Even though it was Ross Ashby who first conceived the notion of self-organization in systems, he did not understand its relation to entropy. It would be Heinz von Foerster in his essay, “On Self-Organizing Systems and Their Environments” who would deploy the formula that informs self-organization today:

For von Foerster, a self-organizing system is one whose “internal order” increases over time. This immediately raises the double problem of how this order is to be measured and how the boundary between the system and the environment is to be defined and located. The second problem is provisionally solved by defining the boundary “at any instant of time as being the envelope of that region in space which shows the desired increase in order”. For measuring order, von Foerster finds that Claude Shannon’s definition of “redundancy” in a communication tion system is “tailor-made.” In Shannon’s formula,

R=1-H/Hm3

where R is the measure of redundancy and H/Hthe ratio of the entropy H of an information source to its maximum value H,,,. Accordingly, if the system is in a state of maximum disorder (i.e., H is equal to H,,,), then R is equal to zero there is no redundancy and therefore no order. If, however, ever, the elements in the system are arranged in a such a way that, “given one element, the position of all other elements are determined” , then the system’s entropy H (which is really the degree of uncertainty about these elements) vanishes to zero. R then becomes unity, indicating perfect order. Summarily, “Since the entropy of the system is dependent upon the probability distribution of the elements to be found in certain distinguishable able states, it is clear that [in a self-organizing system] this probability distribution must change such that H is reduced”. 1

The formula thus leads to a simple criterion: if the system is self-organizing, organizing, then the rate of change of R should be positive (i.e., (5R/Bt > 0). To apply the formula, however, R must be computed for both the system and the environment, since their respective entropies are coupled. Since there are several different ways for the system’s entropy to decrease in relation to the entropy of the environment, von Foerster refers to the agent responsible for the changes in the former as the “internal demon” and the agent responsible for changes in the latter as the “external demon.” These two demons work interdependently, in terms of both their efforts and results. (ibid. 56)

Given the fruitfulness of the idea that a complex order can emerge from a system’s exposure to “noise” or other disturbances, von Foerster’s illustration can only seem disappointing. Or rather, viewed in the light of the sea changes that the concept of self-organization would undergo over the next twenty years, von Foerster’s proposal-and some would say the same about Ashby’s theorizing can have at most an anticipatory value. These sea changes followed from the interaction and relay of two series of developments. On the one hand, Ilya Prigogine (chemistry), Hermann mann Haken (physics), and Manfred Eigen (biology) made groundbreaking empirical discoveries of self-organizing systems, in which instabilities resulting from the amplification of positive feedback loops spontaneously create more complex forms of organization. On the other hand, Steven Smale, Rene Thom, Benoit Mandelbrot, and Mitchell Feigenbaum, to name a few, made discoveries in topology and nonlinear mathematics that led to a complete revamping of dynamical systems theory. This story, which involves the discovery of how nonlinear factors can produce deterministically chaotic systems, is now fairly familiar. One simple but telling difference this sea change has made in dynamical systems theory is that the concept of the attractor has replaced notions like stability and equilibrium. As a system moves toward increasing instability it may reach a point where two sets of values for its variables and hence two different states are equally viable. (In its phase portrait as a dynamical system this is referred to as a bifurcation.) But which state will it “choose”? There is no way of knowing since the system’s behavior has become indeterminate at this point. The very presence of a bifurcation means that the system is falling under the influence of a different attractor and thus undergoing a dynamical change as a whole. (ibid. 57-58)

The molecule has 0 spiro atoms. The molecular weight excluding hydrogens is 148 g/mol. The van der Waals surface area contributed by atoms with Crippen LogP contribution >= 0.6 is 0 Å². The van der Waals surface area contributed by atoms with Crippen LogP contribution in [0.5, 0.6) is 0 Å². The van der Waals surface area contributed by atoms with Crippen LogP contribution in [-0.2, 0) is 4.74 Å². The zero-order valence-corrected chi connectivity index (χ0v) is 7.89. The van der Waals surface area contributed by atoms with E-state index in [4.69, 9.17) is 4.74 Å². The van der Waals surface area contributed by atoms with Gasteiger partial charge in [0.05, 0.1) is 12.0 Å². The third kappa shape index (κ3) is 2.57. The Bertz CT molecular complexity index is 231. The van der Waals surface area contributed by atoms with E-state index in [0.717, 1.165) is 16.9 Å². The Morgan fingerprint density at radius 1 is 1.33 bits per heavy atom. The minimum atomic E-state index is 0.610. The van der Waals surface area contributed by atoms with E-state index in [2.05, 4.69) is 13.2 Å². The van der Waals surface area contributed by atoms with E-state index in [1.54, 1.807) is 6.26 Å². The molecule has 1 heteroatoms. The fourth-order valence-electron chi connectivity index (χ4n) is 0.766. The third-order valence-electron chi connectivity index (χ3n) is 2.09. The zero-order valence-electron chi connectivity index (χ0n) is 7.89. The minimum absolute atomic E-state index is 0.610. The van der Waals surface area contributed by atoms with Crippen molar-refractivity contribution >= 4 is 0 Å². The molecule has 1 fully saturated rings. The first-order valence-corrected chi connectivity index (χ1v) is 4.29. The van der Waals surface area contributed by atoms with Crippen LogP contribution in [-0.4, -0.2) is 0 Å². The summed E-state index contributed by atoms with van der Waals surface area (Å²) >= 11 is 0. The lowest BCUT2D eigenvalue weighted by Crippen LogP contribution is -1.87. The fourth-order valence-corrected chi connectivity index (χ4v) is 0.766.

To see how these early pioneers shifted the ground both of the sciences and philosophical speculation is an important lesson. Knowing that it was pragmatic and practical engineering thinking and empirical approaches rather than theoretical knowledge seems viable in itself. Yet, these early pioneers because they lacked the breadth of the theoretical base were unable to make the leap necessary to widen their practical empirical knowledge into other domains.

Either way the notion that instabilities resulting from the amplification of positive feedback loops spontaneously create more complex forms of organization would be something that would come back into play decades later. One should also look back toward Thermodynamics, too. When one imagines how an artificial organism might suddenly bifurcate and make that leap into superintelligence one can look back and see just what path it took to get to that indeterminate point.

1. John Johnston. The Allure of Machinic Life: Cybernetics, Artificial Life, and the New AI (p. 55). Kindle Edition.